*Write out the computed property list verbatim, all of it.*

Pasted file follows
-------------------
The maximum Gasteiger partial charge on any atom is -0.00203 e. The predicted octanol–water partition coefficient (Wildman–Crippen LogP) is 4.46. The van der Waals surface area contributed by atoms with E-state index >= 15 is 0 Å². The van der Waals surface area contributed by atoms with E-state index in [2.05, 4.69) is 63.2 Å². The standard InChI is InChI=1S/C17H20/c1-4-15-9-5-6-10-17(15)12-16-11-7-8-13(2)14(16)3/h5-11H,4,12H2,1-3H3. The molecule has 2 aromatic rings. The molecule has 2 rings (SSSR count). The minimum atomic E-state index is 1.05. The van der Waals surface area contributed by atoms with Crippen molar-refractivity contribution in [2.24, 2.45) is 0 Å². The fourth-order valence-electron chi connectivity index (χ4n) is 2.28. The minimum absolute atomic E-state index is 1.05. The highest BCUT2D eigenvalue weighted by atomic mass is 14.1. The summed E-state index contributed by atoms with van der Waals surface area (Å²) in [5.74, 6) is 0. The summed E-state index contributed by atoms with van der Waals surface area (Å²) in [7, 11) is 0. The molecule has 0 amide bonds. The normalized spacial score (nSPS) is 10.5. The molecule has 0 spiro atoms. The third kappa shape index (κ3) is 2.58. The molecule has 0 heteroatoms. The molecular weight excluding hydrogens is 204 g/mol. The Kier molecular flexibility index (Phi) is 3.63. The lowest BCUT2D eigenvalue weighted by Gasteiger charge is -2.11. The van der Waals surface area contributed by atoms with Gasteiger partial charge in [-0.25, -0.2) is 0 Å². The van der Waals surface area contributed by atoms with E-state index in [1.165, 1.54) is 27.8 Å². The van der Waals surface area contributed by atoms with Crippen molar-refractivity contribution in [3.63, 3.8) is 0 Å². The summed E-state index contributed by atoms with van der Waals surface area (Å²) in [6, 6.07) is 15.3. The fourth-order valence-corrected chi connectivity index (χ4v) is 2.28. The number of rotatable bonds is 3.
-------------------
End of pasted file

The maximum Gasteiger partial charge on any atom is -0.00203 e. The predicted octanol–water partition coefficient (Wildman–Crippen LogP) is 4.46. The van der Waals surface area contributed by atoms with E-state index >= 15 is 0 Å². The van der Waals surface area contributed by atoms with E-state index in [2.05, 4.69) is 63.2 Å². The standard InChI is InChI=1S/C17H20/c1-4-15-9-5-6-10-17(15)12-16-11-7-8-13(2)14(16)3/h5-11H,4,12H2,1-3H3. The molecule has 2 aromatic rings. The molecule has 2 rings (SSSR count). The minimum atomic E-state index is 1.05. The van der Waals surface area contributed by atoms with Crippen molar-refractivity contribution in [2.24, 2.45) is 0 Å². The fourth-order valence-electron chi connectivity index (χ4n) is 2.28. The minimum absolute atomic E-state index is 1.05. The highest BCUT2D eigenvalue weighted by atomic mass is 14.1. The summed E-state index contributed by atoms with van der Waals surface area (Å²) in [5.74, 6) is 0. The summed E-state index contributed by atoms with van der Waals surface area (Å²) in [7, 11) is 0. The molecule has 0 amide bonds. The normalized spacial score (nSPS) is 10.5. The molecule has 0 spiro atoms. The third kappa shape index (κ3) is 2.58. The molecule has 0 heteroatoms. The molecular weight excluding hydrogens is 204 g/mol. The Kier molecular flexibility index (Phi) is 3.63. The lowest BCUT2D eigenvalue weighted by Gasteiger charge is -2.11. The van der Waals surface area contributed by atoms with Gasteiger partial charge in [-0.25, -0.2) is 0 Å². The van der Waals surface area contributed by atoms with E-state index in [1.165, 1.54) is 27.8 Å². The van der Waals surface area contributed by atoms with Crippen molar-refractivity contribution in [3.63, 3.8) is 0 Å². The summed E-state index contributed by atoms with van der Waals surface area (Å²) in [6, 6.07) is 15.3. The fourth-order valence-corrected chi connectivity index (χ4v) is 2.28. The number of rotatable bonds is 3.